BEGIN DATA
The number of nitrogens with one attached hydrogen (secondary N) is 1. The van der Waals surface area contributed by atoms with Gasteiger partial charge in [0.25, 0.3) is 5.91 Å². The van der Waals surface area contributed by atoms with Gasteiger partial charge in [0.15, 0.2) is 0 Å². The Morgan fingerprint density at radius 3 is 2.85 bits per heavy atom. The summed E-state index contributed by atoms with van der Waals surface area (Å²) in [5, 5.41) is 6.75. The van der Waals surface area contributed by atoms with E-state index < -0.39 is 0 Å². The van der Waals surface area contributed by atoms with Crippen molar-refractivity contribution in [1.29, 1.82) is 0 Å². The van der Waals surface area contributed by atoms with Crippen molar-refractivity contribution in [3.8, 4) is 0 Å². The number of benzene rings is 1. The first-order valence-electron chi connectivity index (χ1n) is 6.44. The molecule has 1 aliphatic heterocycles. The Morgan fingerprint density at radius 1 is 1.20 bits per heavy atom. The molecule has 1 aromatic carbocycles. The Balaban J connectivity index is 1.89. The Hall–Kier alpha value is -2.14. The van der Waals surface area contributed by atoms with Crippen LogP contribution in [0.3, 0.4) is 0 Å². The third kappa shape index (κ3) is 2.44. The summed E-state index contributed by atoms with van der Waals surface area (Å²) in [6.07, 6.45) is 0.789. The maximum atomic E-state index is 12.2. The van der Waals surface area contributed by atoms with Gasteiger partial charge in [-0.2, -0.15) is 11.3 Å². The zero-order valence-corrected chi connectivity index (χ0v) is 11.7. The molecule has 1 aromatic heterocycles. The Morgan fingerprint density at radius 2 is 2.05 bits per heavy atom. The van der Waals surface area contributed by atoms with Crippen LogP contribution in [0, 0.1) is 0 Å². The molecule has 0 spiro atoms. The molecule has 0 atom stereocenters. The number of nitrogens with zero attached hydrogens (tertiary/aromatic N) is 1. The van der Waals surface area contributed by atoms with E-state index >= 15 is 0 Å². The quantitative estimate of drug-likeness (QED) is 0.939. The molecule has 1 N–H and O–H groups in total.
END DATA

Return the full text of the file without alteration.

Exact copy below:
The number of nitrogens with one attached hydrogen (secondary N) is 1. The van der Waals surface area contributed by atoms with Gasteiger partial charge in [0.25, 0.3) is 5.91 Å². The van der Waals surface area contributed by atoms with Gasteiger partial charge in [0.15, 0.2) is 0 Å². The Morgan fingerprint density at radius 3 is 2.85 bits per heavy atom. The summed E-state index contributed by atoms with van der Waals surface area (Å²) in [5, 5.41) is 6.75. The van der Waals surface area contributed by atoms with E-state index < -0.39 is 0 Å². The van der Waals surface area contributed by atoms with Crippen molar-refractivity contribution in [1.29, 1.82) is 0 Å². The van der Waals surface area contributed by atoms with Crippen molar-refractivity contribution in [3.8, 4) is 0 Å². The number of benzene rings is 1. The first-order valence-electron chi connectivity index (χ1n) is 6.44. The molecule has 1 aliphatic heterocycles. The Morgan fingerprint density at radius 1 is 1.20 bits per heavy atom. The molecule has 1 aromatic carbocycles. The Balaban J connectivity index is 1.89. The Hall–Kier alpha value is -2.14. The van der Waals surface area contributed by atoms with Crippen LogP contribution in [0.3, 0.4) is 0 Å². The third kappa shape index (κ3) is 2.44. The summed E-state index contributed by atoms with van der Waals surface area (Å²) in [6.07, 6.45) is 0.789. The maximum atomic E-state index is 12.2. The van der Waals surface area contributed by atoms with Gasteiger partial charge in [-0.2, -0.15) is 11.3 Å². The zero-order valence-corrected chi connectivity index (χ0v) is 11.7. The molecule has 1 aromatic heterocycles. The Morgan fingerprint density at radius 2 is 2.05 bits per heavy atom. The van der Waals surface area contributed by atoms with Crippen LogP contribution in [0, 0.1) is 0 Å². The molecule has 0 spiro atoms. The molecule has 0 atom stereocenters. The number of nitrogens with zero attached hydrogens (tertiary/aromatic N) is 1. The van der Waals surface area contributed by atoms with E-state index >= 15 is 0 Å². The quantitative estimate of drug-likeness (QED) is 0.939. The molecule has 1 N–H and O–H groups in total.